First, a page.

Examples of such associations, on a small scale, are the monastic orders, the Moravians, the followers of Rapp, and others: and from the hopes, which they hold out of relief from the miseries and iniquities of a state of much inequality of wealth, schemes for a larger application of the same idea have reappeared and become popular at all periods of active speculation on the first principles of society. In an age like the present [1848], when a general reconsideration of all first principles is felt to be inevitable, and when more than at any former period of history the suffering portions of the community have a voice in the discussion, it was impossible but that ideas of this nature should spread far and wide. The late revolutions in Europe have thrown up a great amount of speculation of this character, and an unusual share of attention has consequently been drawn to the various forms which these ideas have assumed: nor is this attention likely to diminish, but on the contrary, to increase more and more.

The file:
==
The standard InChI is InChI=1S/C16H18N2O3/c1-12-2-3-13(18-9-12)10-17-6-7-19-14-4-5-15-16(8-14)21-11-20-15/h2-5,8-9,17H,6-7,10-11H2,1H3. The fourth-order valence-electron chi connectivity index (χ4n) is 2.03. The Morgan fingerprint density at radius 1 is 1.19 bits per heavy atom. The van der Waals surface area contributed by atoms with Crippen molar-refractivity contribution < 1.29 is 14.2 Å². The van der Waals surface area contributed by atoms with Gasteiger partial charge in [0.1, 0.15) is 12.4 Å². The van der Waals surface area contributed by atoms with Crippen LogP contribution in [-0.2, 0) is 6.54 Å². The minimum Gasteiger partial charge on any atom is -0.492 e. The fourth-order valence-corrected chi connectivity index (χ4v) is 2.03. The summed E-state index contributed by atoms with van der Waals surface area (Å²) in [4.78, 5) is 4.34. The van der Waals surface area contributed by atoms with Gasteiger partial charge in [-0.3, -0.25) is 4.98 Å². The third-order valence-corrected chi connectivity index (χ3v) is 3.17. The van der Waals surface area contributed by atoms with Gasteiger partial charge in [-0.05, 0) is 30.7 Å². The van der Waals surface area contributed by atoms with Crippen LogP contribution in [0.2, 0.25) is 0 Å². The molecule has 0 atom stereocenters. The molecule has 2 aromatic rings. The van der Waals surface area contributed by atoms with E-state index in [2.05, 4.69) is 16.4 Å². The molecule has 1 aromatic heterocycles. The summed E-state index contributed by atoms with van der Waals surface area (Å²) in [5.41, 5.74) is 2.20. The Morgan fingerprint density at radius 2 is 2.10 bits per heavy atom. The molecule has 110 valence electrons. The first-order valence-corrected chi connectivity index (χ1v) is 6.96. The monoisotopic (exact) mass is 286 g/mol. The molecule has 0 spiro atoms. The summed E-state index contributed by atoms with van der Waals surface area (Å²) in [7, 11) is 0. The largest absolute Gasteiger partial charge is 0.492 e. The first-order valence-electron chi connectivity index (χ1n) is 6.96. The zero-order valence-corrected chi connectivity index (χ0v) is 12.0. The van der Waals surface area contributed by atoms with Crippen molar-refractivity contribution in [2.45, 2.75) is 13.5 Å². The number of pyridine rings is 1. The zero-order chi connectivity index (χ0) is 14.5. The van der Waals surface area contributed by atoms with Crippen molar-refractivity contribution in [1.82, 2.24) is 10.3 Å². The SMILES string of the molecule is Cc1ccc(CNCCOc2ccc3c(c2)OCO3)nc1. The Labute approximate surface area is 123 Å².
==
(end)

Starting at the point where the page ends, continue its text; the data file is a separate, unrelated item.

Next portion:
Rawls’ problem is caused by starting off with a bad idea of justice. Justice, in short, is simply the virtue of keeping to your agreements.


    Anyway, here is Noam Chomsky’s view of Rawls: